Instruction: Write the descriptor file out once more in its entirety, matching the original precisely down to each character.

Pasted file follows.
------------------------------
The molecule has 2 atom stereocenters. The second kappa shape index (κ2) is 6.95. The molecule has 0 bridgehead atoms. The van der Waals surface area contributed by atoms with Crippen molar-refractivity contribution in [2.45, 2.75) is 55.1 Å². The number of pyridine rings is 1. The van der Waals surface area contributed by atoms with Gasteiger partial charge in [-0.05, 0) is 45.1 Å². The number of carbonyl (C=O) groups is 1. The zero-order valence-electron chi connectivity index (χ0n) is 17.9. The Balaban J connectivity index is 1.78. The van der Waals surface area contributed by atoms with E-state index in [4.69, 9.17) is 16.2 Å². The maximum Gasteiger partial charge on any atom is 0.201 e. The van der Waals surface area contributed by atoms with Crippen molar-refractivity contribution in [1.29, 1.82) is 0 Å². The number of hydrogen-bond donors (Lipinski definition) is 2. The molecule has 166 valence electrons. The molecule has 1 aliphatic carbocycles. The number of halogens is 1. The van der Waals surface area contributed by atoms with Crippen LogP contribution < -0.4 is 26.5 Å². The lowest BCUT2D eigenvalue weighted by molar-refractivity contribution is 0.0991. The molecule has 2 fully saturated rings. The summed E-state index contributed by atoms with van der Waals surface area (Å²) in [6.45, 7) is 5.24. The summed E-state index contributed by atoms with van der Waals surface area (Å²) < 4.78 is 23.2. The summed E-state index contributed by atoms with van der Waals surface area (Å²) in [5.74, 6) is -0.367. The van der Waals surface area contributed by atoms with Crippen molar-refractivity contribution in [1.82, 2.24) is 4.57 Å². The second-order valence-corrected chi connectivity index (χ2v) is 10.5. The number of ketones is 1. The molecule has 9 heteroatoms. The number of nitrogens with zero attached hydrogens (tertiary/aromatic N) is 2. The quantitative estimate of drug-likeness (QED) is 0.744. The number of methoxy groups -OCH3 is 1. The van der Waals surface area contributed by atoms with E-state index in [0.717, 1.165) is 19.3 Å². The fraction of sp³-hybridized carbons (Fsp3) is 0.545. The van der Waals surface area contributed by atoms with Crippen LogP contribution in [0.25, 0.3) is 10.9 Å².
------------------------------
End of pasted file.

The molecule has 2 atom stereocenters. The second kappa shape index (κ2) is 6.95. The molecule has 0 bridgehead atoms. The van der Waals surface area contributed by atoms with Crippen molar-refractivity contribution in [2.45, 2.75) is 55.1 Å². The number of pyridine rings is 1. The van der Waals surface area contributed by atoms with Gasteiger partial charge in [-0.05, 0) is 45.1 Å². The number of carbonyl (C=O) groups is 1. The zero-order valence-electron chi connectivity index (χ0n) is 17.9. The Balaban J connectivity index is 1.78. The van der Waals surface area contributed by atoms with E-state index in [4.69, 9.17) is 16.2 Å². The maximum Gasteiger partial charge on any atom is 0.201 e. The van der Waals surface area contributed by atoms with Crippen molar-refractivity contribution in [1.29, 1.82) is 0 Å². The number of hydrogen-bond donors (Lipinski definition) is 2. The molecule has 166 valence electrons. The molecule has 1 aliphatic carbocycles. The number of halogens is 1. The van der Waals surface area contributed by atoms with Crippen LogP contribution < -0.4 is 26.5 Å². The lowest BCUT2D eigenvalue weighted by molar-refractivity contribution is 0.0991. The molecule has 2 fully saturated rings. The summed E-state index contributed by atoms with van der Waals surface area (Å²) in [6.45, 7) is 5.24. The summed E-state index contributed by atoms with van der Waals surface area (Å²) < 4.78 is 23.2. The summed E-state index contributed by atoms with van der Waals surface area (Å²) in [5.74, 6) is -0.367. The van der Waals surface area contributed by atoms with Crippen molar-refractivity contribution in [1.82, 2.24) is 4.57 Å². The second-order valence-corrected chi connectivity index (χ2v) is 10.5. The number of ketones is 1. The molecule has 9 heteroatoms. The number of nitrogens with zero attached hydrogens (tertiary/aromatic N) is 2. The quantitative estimate of drug-likeness (QED) is 0.744. The number of methoxy groups -OCH3 is 1. The van der Waals surface area contributed by atoms with E-state index in [0.717, 1.165) is 19.3 Å². The fraction of sp³-hybridized carbons (Fsp3) is 0.545. The van der Waals surface area contributed by atoms with Crippen LogP contribution in [0.25, 0.3) is 10.9 Å².